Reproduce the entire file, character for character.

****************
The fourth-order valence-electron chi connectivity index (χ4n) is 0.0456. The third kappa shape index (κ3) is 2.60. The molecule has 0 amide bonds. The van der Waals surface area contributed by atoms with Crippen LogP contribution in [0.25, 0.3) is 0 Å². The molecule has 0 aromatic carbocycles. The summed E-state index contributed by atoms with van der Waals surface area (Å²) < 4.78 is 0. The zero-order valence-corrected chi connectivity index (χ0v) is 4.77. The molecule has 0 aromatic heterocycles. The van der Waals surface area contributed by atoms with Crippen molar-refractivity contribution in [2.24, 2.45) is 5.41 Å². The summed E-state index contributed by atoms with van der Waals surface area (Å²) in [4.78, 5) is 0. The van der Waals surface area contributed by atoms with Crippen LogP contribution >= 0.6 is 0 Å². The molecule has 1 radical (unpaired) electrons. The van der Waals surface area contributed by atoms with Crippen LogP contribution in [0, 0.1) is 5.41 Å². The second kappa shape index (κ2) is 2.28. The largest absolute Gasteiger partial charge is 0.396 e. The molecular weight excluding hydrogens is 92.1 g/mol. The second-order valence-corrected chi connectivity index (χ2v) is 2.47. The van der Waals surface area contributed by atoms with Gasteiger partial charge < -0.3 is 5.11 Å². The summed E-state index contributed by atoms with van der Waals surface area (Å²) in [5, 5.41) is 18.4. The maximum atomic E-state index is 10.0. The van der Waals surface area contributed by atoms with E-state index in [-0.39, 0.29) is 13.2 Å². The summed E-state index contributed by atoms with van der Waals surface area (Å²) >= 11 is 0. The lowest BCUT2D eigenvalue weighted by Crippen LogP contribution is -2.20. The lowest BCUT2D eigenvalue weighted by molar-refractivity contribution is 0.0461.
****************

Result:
The fourth-order valence-electron chi connectivity index (χ4n) is 0.0456. The third kappa shape index (κ3) is 2.60. The molecule has 0 amide bonds. The van der Waals surface area contributed by atoms with Crippen LogP contribution in [0.25, 0.3) is 0 Å². The molecule has 0 aromatic carbocycles. The summed E-state index contributed by atoms with van der Waals surface area (Å²) < 4.78 is 0. The zero-order valence-corrected chi connectivity index (χ0v) is 4.77. The molecule has 0 aromatic heterocycles. The van der Waals surface area contributed by atoms with Crippen molar-refractivity contribution in [2.24, 2.45) is 5.41 Å². The summed E-state index contributed by atoms with van der Waals surface area (Å²) in [4.78, 5) is 0. The van der Waals surface area contributed by atoms with Crippen LogP contribution >= 0.6 is 0 Å². The molecule has 1 radical (unpaired) electrons. The van der Waals surface area contributed by atoms with Crippen LogP contribution in [0, 0.1) is 5.41 Å². The second kappa shape index (κ2) is 2.28. The largest absolute Gasteiger partial charge is 0.396 e. The molecular weight excluding hydrogens is 92.1 g/mol. The second-order valence-corrected chi connectivity index (χ2v) is 2.47. The van der Waals surface area contributed by atoms with Gasteiger partial charge < -0.3 is 5.11 Å². The summed E-state index contributed by atoms with van der Waals surface area (Å²) in [5, 5.41) is 18.4. The maximum atomic E-state index is 10.0. The van der Waals surface area contributed by atoms with E-state index in [-0.39, 0.29) is 13.2 Å². The summed E-state index contributed by atoms with van der Waals surface area (Å²) >= 11 is 0. The lowest BCUT2D eigenvalue weighted by Crippen LogP contribution is -2.20. The lowest BCUT2D eigenvalue weighted by molar-refractivity contribution is 0.0461.